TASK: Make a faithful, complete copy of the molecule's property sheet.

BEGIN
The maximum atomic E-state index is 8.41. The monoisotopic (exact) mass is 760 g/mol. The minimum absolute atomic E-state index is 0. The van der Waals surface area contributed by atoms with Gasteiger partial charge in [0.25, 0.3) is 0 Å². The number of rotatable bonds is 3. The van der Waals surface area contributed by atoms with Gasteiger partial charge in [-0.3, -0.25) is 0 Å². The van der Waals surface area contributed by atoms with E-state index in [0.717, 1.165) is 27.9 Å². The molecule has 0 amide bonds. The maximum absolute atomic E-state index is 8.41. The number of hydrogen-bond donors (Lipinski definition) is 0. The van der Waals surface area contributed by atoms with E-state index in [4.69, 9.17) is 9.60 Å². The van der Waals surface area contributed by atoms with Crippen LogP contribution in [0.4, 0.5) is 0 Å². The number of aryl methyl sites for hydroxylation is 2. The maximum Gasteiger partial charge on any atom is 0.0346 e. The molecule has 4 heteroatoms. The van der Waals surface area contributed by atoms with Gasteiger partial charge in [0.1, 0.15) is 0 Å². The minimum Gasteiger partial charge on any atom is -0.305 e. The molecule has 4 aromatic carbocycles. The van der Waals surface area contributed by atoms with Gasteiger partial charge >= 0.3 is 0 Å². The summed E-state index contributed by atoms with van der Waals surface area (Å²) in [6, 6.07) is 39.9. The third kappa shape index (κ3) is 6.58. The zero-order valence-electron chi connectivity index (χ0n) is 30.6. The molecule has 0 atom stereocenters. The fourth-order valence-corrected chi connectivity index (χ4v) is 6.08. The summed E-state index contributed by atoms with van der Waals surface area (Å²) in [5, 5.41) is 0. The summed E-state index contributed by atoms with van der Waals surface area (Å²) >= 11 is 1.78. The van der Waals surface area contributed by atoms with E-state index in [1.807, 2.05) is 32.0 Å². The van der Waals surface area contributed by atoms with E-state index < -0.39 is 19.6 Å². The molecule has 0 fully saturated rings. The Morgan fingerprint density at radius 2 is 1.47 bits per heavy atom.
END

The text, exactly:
The maximum atomic E-state index is 8.41. The monoisotopic (exact) mass is 760 g/mol. The minimum absolute atomic E-state index is 0. The van der Waals surface area contributed by atoms with Gasteiger partial charge in [0.25, 0.3) is 0 Å². The number of rotatable bonds is 3. The van der Waals surface area contributed by atoms with Gasteiger partial charge in [-0.3, -0.25) is 0 Å². The van der Waals surface area contributed by atoms with E-state index in [0.717, 1.165) is 27.9 Å². The molecule has 0 amide bonds. The maximum absolute atomic E-state index is 8.41. The number of hydrogen-bond donors (Lipinski definition) is 0. The van der Waals surface area contributed by atoms with E-state index in [4.69, 9.17) is 9.60 Å². The van der Waals surface area contributed by atoms with Crippen LogP contribution in [0.4, 0.5) is 0 Å². The number of aryl methyl sites for hydroxylation is 2. The maximum Gasteiger partial charge on any atom is 0.0346 e. The molecule has 4 heteroatoms. The van der Waals surface area contributed by atoms with Gasteiger partial charge in [0.1, 0.15) is 0 Å². The minimum Gasteiger partial charge on any atom is -0.305 e. The molecule has 4 aromatic carbocycles. The van der Waals surface area contributed by atoms with Gasteiger partial charge >= 0.3 is 0 Å². The summed E-state index contributed by atoms with van der Waals surface area (Å²) in [6, 6.07) is 39.9. The third kappa shape index (κ3) is 6.58. The zero-order valence-electron chi connectivity index (χ0n) is 30.6. The molecule has 0 atom stereocenters. The fourth-order valence-corrected chi connectivity index (χ4v) is 6.08. The summed E-state index contributed by atoms with van der Waals surface area (Å²) in [5, 5.41) is 0. The summed E-state index contributed by atoms with van der Waals surface area (Å²) >= 11 is 1.78. The van der Waals surface area contributed by atoms with E-state index in [1.807, 2.05) is 32.0 Å². The van der Waals surface area contributed by atoms with E-state index < -0.39 is 19.6 Å². The molecule has 0 fully saturated rings. The Morgan fingerprint density at radius 2 is 1.47 bits per heavy atom.